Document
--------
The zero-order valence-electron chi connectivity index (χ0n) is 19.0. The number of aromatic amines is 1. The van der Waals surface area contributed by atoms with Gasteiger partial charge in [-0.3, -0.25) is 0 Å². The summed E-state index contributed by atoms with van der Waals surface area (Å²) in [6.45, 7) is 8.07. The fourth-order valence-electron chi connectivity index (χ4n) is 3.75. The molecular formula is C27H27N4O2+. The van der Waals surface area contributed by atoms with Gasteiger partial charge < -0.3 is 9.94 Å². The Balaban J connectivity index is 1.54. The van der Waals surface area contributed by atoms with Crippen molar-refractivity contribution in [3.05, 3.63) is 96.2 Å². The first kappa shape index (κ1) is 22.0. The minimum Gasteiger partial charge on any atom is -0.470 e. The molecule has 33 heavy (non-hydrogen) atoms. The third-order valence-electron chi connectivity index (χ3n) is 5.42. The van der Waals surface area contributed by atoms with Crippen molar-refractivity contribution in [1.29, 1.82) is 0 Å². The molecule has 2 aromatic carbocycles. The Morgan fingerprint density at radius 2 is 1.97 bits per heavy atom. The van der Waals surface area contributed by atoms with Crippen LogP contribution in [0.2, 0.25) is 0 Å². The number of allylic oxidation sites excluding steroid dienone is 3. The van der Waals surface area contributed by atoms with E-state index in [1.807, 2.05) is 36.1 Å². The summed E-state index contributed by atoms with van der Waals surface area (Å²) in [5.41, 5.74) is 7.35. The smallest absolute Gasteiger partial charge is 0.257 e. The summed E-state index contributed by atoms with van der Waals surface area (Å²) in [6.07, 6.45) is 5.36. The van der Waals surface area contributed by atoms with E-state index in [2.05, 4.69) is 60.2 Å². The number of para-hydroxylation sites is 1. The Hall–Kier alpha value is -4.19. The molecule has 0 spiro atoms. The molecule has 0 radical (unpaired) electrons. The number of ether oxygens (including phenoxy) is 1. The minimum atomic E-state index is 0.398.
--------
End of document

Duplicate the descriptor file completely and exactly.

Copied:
The zero-order valence-electron chi connectivity index (χ0n) is 19.0. The number of aromatic amines is 1. The van der Waals surface area contributed by atoms with Gasteiger partial charge in [-0.3, -0.25) is 0 Å². The summed E-state index contributed by atoms with van der Waals surface area (Å²) in [6.45, 7) is 8.07. The fourth-order valence-electron chi connectivity index (χ4n) is 3.75. The molecular formula is C27H27N4O2+. The van der Waals surface area contributed by atoms with Gasteiger partial charge < -0.3 is 9.94 Å². The Balaban J connectivity index is 1.54. The van der Waals surface area contributed by atoms with Crippen molar-refractivity contribution in [3.05, 3.63) is 96.2 Å². The first kappa shape index (κ1) is 22.0. The minimum Gasteiger partial charge on any atom is -0.470 e. The molecule has 33 heavy (non-hydrogen) atoms. The third-order valence-electron chi connectivity index (χ3n) is 5.42. The van der Waals surface area contributed by atoms with Crippen molar-refractivity contribution in [1.29, 1.82) is 0 Å². The molecule has 2 aromatic carbocycles. The Morgan fingerprint density at radius 2 is 1.97 bits per heavy atom. The van der Waals surface area contributed by atoms with Crippen LogP contribution in [0.2, 0.25) is 0 Å². The number of allylic oxidation sites excluding steroid dienone is 3. The van der Waals surface area contributed by atoms with E-state index in [1.807, 2.05) is 36.1 Å². The summed E-state index contributed by atoms with van der Waals surface area (Å²) in [5.41, 5.74) is 7.35. The smallest absolute Gasteiger partial charge is 0.257 e. The summed E-state index contributed by atoms with van der Waals surface area (Å²) in [6.07, 6.45) is 5.36. The van der Waals surface area contributed by atoms with E-state index in [2.05, 4.69) is 60.2 Å². The number of para-hydroxylation sites is 1. The Hall–Kier alpha value is -4.19. The molecule has 0 spiro atoms. The molecule has 0 radical (unpaired) electrons. The number of ether oxygens (including phenoxy) is 1. The minimum atomic E-state index is 0.398.